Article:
It's possible that Mr. Crews's best book is
A Childhood: The Biography of a Place (1978)…a sharply remembered memoir about his impoverished upbringing in Georgia near the Okefenokee Swamp…Now we have Mr. Geltner's biography to authoritatively fill in the gaps, and to trace the many stories behind the Crews legendthe drinking, the drugs, the bar fights, the women, the vase-throwing at faculty parties…[Geltner's] written a lean and pleasingly consumable book by sticking to essentials. He's delivered what Vladimir Nabokov said a biographer should: "plain facts, no symbol-searching, no jumping at attractive but preposterous conclusions, no Marxist bunkum, no Freudian rot"…Harry Crews led a big, strange, sad and somehow very American life. It is well told here.
The New York Times - Dwight Garner
Geltner brilliantly renders the life of the late writer Harry Crews (1935–2012) in this well-researched and vivid biography. It captures the wild spirit of an unflinching American writer from his early years in impoverished Bacon County, Ga. (which Crews devastatingly captured in his most beloved book, A Childhood), to his years as an esteemed but volatile faculty member in the University of Florida’s creative writing program. In just two decades, from the 1960s to the 1980s, Crews went from working as a junior college composition teacher to being a friend of Madonna and featured writer for Playboy. Geltner traces much of the inner pain in Crews’s life back to his tense relationship with his brother, Hoyett; the suspicion that his father was not his biological parent; and the shocking death by drowning of his young son. Geltner deftly examines each of Crews’s books and, without glossing over his alcoholism, shows that the hard living for which Crews was known did not break his ability to write. His discipline and respect for the art were reflected in the motto displayed above his desk: “Get Your Ass on the Chair.” Geltner proves that Crews was not just a great “Southern Gothic” writer, but a great American one, too. (May)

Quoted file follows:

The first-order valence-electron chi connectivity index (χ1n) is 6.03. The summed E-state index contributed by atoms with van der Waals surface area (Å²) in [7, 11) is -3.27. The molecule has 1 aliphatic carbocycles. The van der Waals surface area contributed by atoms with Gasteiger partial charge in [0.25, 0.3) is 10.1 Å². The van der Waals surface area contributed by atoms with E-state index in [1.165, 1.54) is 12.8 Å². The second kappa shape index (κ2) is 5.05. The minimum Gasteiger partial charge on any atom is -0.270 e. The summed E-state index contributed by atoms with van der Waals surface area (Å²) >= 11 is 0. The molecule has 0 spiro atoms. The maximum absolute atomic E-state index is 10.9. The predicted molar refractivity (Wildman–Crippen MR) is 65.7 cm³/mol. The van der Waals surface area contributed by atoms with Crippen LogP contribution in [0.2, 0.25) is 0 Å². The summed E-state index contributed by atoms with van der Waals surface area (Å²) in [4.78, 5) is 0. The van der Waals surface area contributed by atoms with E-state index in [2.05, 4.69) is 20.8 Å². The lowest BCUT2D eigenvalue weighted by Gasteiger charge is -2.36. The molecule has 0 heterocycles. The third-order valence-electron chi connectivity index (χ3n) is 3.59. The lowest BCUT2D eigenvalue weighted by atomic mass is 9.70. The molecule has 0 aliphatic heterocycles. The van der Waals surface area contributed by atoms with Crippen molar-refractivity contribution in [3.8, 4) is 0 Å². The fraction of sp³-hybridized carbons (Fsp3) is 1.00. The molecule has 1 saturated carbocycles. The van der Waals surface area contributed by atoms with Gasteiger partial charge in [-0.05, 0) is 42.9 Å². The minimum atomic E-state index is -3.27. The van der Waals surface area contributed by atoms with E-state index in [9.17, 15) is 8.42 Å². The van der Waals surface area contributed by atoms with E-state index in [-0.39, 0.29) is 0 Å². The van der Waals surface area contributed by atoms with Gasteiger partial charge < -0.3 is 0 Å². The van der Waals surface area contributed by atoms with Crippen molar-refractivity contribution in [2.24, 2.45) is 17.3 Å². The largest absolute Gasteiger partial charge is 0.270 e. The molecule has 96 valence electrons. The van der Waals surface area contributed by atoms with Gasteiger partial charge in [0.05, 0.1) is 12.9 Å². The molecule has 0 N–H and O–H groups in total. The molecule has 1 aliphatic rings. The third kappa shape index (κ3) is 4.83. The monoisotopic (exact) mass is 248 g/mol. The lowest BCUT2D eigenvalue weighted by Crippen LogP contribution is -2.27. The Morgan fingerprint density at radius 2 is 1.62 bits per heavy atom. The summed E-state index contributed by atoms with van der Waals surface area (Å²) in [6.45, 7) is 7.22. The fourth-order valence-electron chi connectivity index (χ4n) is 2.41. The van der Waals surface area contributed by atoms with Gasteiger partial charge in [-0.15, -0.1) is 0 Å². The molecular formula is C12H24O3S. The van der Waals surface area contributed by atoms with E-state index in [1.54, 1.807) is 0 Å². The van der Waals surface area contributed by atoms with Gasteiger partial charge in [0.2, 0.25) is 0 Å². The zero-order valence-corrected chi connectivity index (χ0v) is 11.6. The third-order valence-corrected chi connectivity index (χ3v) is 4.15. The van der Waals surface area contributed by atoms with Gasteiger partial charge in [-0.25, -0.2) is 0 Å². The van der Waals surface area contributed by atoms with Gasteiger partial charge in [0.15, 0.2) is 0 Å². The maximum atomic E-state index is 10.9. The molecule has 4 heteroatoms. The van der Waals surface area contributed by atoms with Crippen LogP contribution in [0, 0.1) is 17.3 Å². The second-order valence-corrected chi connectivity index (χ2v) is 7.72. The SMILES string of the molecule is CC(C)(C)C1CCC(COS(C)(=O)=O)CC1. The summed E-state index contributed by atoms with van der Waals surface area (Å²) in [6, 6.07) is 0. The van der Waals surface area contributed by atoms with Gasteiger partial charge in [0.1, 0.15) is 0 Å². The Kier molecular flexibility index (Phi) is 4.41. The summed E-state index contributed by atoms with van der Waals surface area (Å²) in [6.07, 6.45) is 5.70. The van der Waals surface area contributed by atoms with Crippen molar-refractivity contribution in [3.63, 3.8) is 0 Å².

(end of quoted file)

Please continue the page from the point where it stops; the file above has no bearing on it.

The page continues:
With the power of a spellbinding storyteller, Geltner splendidly captures Crews' blood, bone and marrow by leading us on a journey through all we need of Crews' hell, recognizing that without passing through this hellacious suffering, we can never truly understand him. Geltner's biography compels us to seek out Crews' novels to read, or re-read, and to discover the voices of a South just off the interstates and at the edges of its glittering urban centers.